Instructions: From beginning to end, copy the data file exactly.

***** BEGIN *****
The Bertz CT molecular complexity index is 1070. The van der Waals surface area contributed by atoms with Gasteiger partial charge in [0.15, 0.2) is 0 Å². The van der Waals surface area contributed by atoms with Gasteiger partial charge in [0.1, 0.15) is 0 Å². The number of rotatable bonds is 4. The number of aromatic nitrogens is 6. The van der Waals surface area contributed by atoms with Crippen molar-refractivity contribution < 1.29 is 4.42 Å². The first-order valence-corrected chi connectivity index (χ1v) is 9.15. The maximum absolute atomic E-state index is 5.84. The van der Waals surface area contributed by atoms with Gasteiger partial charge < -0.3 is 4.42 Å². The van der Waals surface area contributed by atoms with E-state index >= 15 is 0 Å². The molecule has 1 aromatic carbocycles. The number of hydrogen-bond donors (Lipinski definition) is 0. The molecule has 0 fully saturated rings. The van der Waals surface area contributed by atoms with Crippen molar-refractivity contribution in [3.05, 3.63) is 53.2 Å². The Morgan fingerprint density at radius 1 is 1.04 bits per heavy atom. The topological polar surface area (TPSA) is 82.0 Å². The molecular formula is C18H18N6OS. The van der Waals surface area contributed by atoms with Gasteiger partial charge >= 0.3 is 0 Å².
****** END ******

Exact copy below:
The Bertz CT molecular complexity index is 1070. The van der Waals surface area contributed by atoms with Gasteiger partial charge in [0.15, 0.2) is 0 Å². The van der Waals surface area contributed by atoms with Gasteiger partial charge in [0.1, 0.15) is 0 Å². The number of rotatable bonds is 4. The number of aromatic nitrogens is 6. The van der Waals surface area contributed by atoms with Crippen molar-refractivity contribution < 1.29 is 4.42 Å². The first-order valence-corrected chi connectivity index (χ1v) is 9.15. The maximum absolute atomic E-state index is 5.84. The van der Waals surface area contributed by atoms with Gasteiger partial charge < -0.3 is 4.42 Å². The van der Waals surface area contributed by atoms with E-state index >= 15 is 0 Å². The molecule has 1 aromatic carbocycles. The number of hydrogen-bond donors (Lipinski definition) is 0. The molecule has 0 fully saturated rings. The van der Waals surface area contributed by atoms with Crippen molar-refractivity contribution in [3.05, 3.63) is 53.2 Å². The Morgan fingerprint density at radius 1 is 1.04 bits per heavy atom. The topological polar surface area (TPSA) is 82.0 Å². The molecular formula is C18H18N6OS. The van der Waals surface area contributed by atoms with Gasteiger partial charge >= 0.3 is 0 Å².